New Delhi: Bilateral relationship between the UK and India has been on a roller-coaster ride in the recent past. While controversy surrounding the Indian government’s decision to amend a tax clause retrospectively to make firms including Vodafone Group Plc. pay a substantial amount of tax was opposed by the British government, racial attacks against Indians and stringent visa rules in Britain have created a dent in the relationship. Sir James Bevan KCMG , the British high commissioner to India, in an interview, tries to unravel what he calls “myths” about Britain and explains what lies ahead for both countries. Edited excerpts:
With the visit of the UK Prime Minister David Cameron to India in 2010, the expectation was that bilateral relationship between the two countries will go to the next level. Things seem to have not moved as expected. Is the colonial hangover proving too heavy a liability for both sides?
I don’t think there is a colonial hangover. We regard India as an equal partner at the world stage and I believe India feels the same about the UK. My experience is that Indian and British people are both proud of their respective histories but they understand that what we should be focusing on is the future not the past. We have actually made a lot of progress since 2010. Every year in the last two to three years, Indian companies have invested more in the UK than they have invested in the whole of the European Union. Trade numbers are growing significantly in double digits. Investment into India is a big success story. Last year, a UK company, British Petroleum, made the largest investment ever in the BP-Reliance gas deal. Across the board, whether it is trade and investment, science and technology, people-to-people contacts, foreign policy, security cooperation, I do see progress. Is it the kind of progress that we would like to see? Of course not. Is it going in the right direction? Absolutely.
There have been increasing reports of racial attacks on Indians in the UK. What could be the reason?
Indians form the largest diaspora in the UK. It is the richest and the most successful. I don’t actually think Britain is becoming a more dangerous place to be in. We did have the tragic murder of an Indian student a few months ago. That was an extremely unusual and isolated incident. The evidence of that is we are still seeing 30,000-35,000 Indian students come every year and almost all of whom have a wonderful experience.
Though Indian students show great interest in studying in the UK, the visa rules are considered very stringent.
One of the myths that I hear in India is that Britain has closed its doors. Britain’s economy and future depend on keeping our doors open to the brightest and the best. Britain is a small island with a high population and there are social pressures that we have to take into account. It is true the British government has a policy of reducing the overall number of net migrants to the UK. On the other hand, we have a policy of keeping our doors open to every legitimate student coming to the UK, including from India. We have not set a limit for the number of students that can come to the UK every year deliberately because we want students to come in. We have a good record, 75% Indian students who apply for a visa get one. We allow Indian students to work in the UK after finishing studies. In April, we tightened the rule. Under the new rule, Indian students can remain in the UK and continue to work after their university education for at least three years, provided they get a graduate-level job.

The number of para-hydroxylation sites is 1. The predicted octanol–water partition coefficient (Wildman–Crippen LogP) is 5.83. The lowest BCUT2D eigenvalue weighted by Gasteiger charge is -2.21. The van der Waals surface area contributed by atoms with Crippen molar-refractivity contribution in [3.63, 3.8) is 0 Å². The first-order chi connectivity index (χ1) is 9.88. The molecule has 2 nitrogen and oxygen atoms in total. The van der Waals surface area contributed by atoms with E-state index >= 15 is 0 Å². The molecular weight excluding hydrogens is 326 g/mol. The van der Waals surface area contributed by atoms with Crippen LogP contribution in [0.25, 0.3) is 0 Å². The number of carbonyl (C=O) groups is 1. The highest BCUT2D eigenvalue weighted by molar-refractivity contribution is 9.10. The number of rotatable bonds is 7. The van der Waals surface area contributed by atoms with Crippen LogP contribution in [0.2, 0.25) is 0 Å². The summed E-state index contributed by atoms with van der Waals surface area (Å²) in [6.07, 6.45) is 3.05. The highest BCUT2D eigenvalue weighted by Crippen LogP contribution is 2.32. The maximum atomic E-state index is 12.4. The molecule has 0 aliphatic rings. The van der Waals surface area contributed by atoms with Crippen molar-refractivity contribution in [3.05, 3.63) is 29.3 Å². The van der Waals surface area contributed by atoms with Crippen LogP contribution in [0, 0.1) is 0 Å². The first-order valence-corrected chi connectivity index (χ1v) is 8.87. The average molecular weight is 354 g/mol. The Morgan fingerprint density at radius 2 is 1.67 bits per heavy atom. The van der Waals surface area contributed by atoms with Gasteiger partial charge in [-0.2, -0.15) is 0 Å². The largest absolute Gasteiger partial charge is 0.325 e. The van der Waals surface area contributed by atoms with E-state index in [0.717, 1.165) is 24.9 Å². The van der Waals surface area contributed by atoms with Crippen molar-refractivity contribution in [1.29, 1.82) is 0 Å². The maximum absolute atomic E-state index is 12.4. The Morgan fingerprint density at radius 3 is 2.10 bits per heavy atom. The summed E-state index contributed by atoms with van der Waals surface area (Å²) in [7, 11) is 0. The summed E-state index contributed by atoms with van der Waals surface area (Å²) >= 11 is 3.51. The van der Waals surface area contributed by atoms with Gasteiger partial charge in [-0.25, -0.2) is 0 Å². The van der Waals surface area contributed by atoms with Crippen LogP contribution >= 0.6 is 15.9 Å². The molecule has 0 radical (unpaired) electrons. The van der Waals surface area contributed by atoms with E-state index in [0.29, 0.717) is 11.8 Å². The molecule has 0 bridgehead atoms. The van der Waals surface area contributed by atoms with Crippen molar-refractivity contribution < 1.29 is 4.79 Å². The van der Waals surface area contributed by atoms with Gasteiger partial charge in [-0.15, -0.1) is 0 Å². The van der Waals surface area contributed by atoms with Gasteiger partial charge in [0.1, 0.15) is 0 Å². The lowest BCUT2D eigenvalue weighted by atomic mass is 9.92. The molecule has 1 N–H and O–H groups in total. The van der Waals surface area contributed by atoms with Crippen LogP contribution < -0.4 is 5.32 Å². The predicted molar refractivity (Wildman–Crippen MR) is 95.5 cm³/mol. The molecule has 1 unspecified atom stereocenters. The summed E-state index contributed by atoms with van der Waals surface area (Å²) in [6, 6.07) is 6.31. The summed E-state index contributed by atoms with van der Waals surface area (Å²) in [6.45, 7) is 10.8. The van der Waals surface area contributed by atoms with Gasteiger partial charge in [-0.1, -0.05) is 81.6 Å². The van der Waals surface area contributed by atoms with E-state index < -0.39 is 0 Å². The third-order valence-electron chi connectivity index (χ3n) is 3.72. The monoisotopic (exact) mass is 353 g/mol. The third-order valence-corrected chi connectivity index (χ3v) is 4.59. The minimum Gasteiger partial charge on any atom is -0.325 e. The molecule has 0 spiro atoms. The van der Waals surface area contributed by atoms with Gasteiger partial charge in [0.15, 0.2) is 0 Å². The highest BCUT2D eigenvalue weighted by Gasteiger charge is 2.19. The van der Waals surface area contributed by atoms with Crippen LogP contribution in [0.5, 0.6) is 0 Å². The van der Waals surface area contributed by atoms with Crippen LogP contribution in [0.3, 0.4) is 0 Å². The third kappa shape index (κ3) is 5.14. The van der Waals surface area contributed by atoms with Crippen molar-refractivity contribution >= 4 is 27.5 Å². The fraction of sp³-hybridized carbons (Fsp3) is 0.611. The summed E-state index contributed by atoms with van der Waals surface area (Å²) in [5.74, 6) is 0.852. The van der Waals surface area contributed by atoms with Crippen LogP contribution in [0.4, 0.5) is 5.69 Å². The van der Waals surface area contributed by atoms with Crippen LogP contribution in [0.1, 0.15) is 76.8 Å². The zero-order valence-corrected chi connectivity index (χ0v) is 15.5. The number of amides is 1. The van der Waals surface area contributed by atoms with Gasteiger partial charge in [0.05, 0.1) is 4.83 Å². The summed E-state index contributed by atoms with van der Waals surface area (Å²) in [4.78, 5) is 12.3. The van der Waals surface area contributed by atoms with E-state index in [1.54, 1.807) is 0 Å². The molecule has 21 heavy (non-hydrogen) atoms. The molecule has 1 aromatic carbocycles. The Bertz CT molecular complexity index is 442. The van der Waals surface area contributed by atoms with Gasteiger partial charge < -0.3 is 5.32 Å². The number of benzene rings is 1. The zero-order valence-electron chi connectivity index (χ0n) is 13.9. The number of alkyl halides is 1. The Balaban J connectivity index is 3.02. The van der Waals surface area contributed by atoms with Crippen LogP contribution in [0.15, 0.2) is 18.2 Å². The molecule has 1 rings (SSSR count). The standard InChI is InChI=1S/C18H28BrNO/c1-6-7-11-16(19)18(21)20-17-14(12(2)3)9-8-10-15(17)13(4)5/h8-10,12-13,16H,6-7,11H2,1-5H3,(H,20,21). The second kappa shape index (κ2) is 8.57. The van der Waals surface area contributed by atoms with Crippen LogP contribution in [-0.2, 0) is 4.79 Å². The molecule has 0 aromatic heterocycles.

One of the contentious issues is the Vodafone tax issue. Now that the government has said it will not take a rash action, has it come as a relief to investors in the UK?
Let’s wait and see what happens. It is a very important issue. Vodafone is one of the biggest investors in India. It, over the last several years, has paid about £5 billion tax to India. So the idea that Vodafone is a tax dodger is wrong. Two sides are talking to each other, that is a good thing. We are closely following the current discussions very closely. We hope the Indian government and Vodafone can come to a mutually acceptable solution. I don’t want to comment on what the outcome might be.
Is Vodafone willing to settle the matter with a fractional tax payment?
That is a matter for Vodafone to decide, what works for them and their shareholders.
There was some controversy about the British aid to India with one Indian minister saying it is “peanuts” and India does not want it. What is the current status?
There are millions of people whose lives have been made better by British development programmes. We have an agreement with the Indian government about the level of aid that we will give to India between now and 2015. At present, between 2011-2015, Britain is giving £280 million every year. After 2015, there will still be a development relationship between the UK and India. But this will be a very different relationship. I don’t expect it to be based on the current arrangement that is primarily about traditional grant or aid. We are also talking to the Indian government about what would happen after 2015.
How has the London Olympics helped Britain beyond the goodwill it created?
Firstly, there is a physical legacy. There are some tremendous facilities in London which will be used by generations of people. Then I think there is a psychological legacy. I think the Olympics and Paralympics would have encouraged millions of people around the world to take up sports. Thirdly, there is a repetitional legacy. By delivering a successful Olympics, Britain said something about itself to the world. It said we are proud about our past and confident about our future. We can really do big and exciting things well and in style. That message will hopefully resonate in India and elsewhere in the world.